Sonya Clark tangles with hair at Snyderman


I was drawn to Sonya Clark’s show at Snyderman Gallery by a photo of a chair she had made–a found armchair festooned with braids that hung off the back and bottom like Spanish moss. Fit for an African king I thought.

Sonya Clark, Untitled (Cornrow Chair), 2011, found chair, thread, 36 x 20 x 20 inches

Once I got to the gallery, the works that gripped me were the more personal and edgy–pieces made of real hair and an intimate drawing of her husband’s closely cropped head viewed from above, in which delicate, controlled ink marks repeat the growth pattern of the tiny stubble.

Clark’s central subject at Snyderman is African hair, and its social and financial implications in American society.

Sonya Clark, Untitled (Drawing of Darryl's Head), 2009, pen on paper, this is a detail of the paper, which was 32 x 24 inches tall.

The small pieces made of real hair balled up to make pearls and abacus beads, and also stitched to give Abe Lincoln on five-dollar bills an afro, have some of the voodoo power of human excrescences. These pieces also create value and worth using that which society has historically scorned.

Sonya Clark, Heritage Pearls, 2010, found box, human hair and silver

Issues of value also come up in an enormous portrait made of 3,000 small black combs. The scale reflects the subject, the enormous persona of Madam C.J. Walker, who started her life in slavery and ended up the richest self-made woman in America, perhaps the world, thanks to the hair products she made and sold to the African-American market.

Sonya Clark, Madam CJ Walker (large), 2006, combs, 132 x 96 x 12 inches. Rick Snyderman said African-American gallery visitors all knew who she was, but not the white visitors.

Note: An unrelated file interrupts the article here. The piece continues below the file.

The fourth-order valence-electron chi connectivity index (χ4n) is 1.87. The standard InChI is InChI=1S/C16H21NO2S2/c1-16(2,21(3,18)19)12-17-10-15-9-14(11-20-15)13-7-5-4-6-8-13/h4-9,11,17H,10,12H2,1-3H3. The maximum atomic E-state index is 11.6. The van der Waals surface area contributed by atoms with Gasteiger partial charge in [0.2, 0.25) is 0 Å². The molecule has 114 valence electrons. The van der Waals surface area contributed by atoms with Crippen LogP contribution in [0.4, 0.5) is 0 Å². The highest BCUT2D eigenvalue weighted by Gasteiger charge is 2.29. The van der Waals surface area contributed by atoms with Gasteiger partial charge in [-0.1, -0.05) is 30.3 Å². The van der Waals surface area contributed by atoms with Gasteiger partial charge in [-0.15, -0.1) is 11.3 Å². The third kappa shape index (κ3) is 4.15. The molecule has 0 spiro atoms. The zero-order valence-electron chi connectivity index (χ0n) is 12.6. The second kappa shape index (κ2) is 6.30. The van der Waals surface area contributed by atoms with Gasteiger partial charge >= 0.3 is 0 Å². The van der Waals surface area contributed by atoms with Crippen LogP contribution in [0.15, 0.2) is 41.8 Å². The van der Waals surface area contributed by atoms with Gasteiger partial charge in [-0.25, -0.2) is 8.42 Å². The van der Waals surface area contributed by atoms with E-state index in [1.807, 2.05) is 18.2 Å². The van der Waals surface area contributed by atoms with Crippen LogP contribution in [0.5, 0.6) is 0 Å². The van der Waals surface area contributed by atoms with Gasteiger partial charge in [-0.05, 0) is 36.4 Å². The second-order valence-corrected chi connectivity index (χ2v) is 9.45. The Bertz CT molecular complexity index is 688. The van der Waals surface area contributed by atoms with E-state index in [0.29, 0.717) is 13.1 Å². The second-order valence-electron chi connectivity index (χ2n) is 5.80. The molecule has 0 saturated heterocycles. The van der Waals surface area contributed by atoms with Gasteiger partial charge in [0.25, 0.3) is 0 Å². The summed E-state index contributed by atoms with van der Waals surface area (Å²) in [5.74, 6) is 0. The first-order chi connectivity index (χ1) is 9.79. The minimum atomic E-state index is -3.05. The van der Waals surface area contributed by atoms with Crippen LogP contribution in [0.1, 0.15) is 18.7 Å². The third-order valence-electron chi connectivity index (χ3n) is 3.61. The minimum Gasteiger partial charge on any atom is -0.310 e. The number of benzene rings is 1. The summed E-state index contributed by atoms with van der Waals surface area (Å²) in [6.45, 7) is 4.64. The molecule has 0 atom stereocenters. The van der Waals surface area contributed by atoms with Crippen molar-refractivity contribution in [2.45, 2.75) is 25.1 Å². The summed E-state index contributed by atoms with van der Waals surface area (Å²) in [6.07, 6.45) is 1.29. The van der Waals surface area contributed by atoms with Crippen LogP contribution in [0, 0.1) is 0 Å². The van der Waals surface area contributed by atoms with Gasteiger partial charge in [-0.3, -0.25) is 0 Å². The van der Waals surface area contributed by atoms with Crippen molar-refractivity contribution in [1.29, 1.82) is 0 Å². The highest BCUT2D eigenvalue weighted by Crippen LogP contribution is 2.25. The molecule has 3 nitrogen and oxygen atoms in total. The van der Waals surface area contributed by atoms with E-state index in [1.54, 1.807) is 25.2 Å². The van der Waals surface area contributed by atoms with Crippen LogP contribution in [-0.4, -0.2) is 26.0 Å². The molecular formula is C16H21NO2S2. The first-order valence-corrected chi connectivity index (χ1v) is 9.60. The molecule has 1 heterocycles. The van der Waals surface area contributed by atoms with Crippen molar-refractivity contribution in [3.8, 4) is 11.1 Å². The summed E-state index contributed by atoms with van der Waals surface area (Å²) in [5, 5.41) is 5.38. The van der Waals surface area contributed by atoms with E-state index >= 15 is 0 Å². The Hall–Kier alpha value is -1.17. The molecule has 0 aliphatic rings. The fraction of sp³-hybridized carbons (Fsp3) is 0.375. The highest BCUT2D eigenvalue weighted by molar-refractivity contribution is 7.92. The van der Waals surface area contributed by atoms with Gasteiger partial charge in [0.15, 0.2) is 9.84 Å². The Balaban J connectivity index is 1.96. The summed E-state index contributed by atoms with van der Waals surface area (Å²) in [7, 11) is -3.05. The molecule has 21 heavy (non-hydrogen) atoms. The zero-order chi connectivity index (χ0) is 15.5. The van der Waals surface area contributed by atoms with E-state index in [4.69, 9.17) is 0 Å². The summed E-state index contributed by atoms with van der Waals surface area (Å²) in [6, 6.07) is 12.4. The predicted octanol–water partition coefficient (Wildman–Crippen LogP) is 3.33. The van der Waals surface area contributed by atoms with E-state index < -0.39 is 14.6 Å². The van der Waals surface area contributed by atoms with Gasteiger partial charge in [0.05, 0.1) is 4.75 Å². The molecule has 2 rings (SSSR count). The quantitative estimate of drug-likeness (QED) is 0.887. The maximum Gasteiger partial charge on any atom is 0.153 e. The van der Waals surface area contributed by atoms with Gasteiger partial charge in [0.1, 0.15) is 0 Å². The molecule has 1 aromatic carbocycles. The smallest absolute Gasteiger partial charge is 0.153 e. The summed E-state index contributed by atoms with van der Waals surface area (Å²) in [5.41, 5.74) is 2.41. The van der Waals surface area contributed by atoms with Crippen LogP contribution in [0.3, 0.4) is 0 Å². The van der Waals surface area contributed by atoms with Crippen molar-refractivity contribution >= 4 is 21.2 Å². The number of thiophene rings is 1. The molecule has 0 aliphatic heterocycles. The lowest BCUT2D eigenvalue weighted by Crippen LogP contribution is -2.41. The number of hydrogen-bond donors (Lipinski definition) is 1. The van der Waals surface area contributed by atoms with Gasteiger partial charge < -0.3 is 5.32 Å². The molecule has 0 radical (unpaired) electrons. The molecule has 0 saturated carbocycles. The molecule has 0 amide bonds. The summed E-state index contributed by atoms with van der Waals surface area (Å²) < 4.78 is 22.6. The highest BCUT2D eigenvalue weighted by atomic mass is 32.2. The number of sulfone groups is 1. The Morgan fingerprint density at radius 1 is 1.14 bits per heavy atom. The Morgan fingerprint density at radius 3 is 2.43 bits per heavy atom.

Clark, who as been awarded numerous grants and awards, including a Pollock-Krasner grant and a Rockefeller residency, is chair of Virginia Commonwealth University’s Craft/Material Studies Department. Her MFA is from Cranbrook, her BFA from the Art Institute of Chicago.

Sonya Clark, Madam CJ Walker, detail of combs with and without teeth.

Hair is not Clark’s only subject. The 2008 show Taboo to Icon at the Ice Box in 2008 for instance included an array of stitched and beaded tiny talisman bags and charms. In this current show, there are also a pair of loafers and a kente-cloth-technique flag that hint at her wider practice and breadth of interests.

Sonya Clark, Beaded Prayers (detail from an array of 120 mixed media objects, as shown at the Ice Box in Taboo to Icon in 2008

On the evening of Clark’s talk at the Philadelphia Art Alliance, she spent a couple of hours being gracious to all comers at Snyderman.

Sonya Clark and Christopher Amundsen, exec director of the American Crafts Council, posing at Snyderman Gallery

After visiting the work around the gallery, I asked Clark some questions about hair and race, and here are some of the things she said:

“When I traveled to Ghana I was identified as a white person, and I said, Whaaaat???”